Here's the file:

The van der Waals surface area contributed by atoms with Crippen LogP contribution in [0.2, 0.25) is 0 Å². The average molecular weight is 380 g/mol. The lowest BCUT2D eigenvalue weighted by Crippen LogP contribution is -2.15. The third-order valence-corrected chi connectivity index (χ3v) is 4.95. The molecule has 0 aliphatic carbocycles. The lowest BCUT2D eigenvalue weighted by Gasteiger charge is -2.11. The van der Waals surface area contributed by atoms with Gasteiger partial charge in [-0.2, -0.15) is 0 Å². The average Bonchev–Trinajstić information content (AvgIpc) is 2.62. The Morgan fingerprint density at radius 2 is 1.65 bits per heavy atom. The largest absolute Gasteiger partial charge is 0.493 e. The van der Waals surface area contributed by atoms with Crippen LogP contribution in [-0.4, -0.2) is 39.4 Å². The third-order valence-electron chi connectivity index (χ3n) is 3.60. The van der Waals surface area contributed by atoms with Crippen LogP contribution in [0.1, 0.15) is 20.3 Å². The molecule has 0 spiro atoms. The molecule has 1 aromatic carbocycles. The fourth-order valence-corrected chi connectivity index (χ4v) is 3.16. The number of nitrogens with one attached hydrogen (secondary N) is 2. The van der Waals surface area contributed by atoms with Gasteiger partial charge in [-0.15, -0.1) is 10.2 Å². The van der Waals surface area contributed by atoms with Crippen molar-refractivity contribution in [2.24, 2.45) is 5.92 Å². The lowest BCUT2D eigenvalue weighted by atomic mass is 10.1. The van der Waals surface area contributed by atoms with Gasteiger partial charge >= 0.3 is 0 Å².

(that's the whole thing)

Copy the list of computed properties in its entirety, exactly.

The van der Waals surface area contributed by atoms with Crippen LogP contribution in [0.2, 0.25) is 0 Å². The average molecular weight is 380 g/mol. The lowest BCUT2D eigenvalue weighted by Crippen LogP contribution is -2.15. The third-order valence-corrected chi connectivity index (χ3v) is 4.95. The molecule has 0 aliphatic carbocycles. The lowest BCUT2D eigenvalue weighted by Gasteiger charge is -2.11. The van der Waals surface area contributed by atoms with Gasteiger partial charge in [-0.2, -0.15) is 0 Å². The average Bonchev–Trinajstić information content (AvgIpc) is 2.62. The Morgan fingerprint density at radius 2 is 1.65 bits per heavy atom. The largest absolute Gasteiger partial charge is 0.493 e. The van der Waals surface area contributed by atoms with Crippen LogP contribution in [-0.4, -0.2) is 39.4 Å². The third-order valence-electron chi connectivity index (χ3n) is 3.60. The van der Waals surface area contributed by atoms with Crippen LogP contribution in [0.1, 0.15) is 20.3 Å². The molecule has 0 spiro atoms. The molecule has 1 aromatic carbocycles. The fourth-order valence-corrected chi connectivity index (χ4v) is 3.16. The number of nitrogens with one attached hydrogen (secondary N) is 2. The van der Waals surface area contributed by atoms with Gasteiger partial charge in [-0.15, -0.1) is 10.2 Å². The van der Waals surface area contributed by atoms with Crippen molar-refractivity contribution in [2.24, 2.45) is 5.92 Å². The lowest BCUT2D eigenvalue weighted by atomic mass is 10.1. The van der Waals surface area contributed by atoms with Gasteiger partial charge >= 0.3 is 0 Å².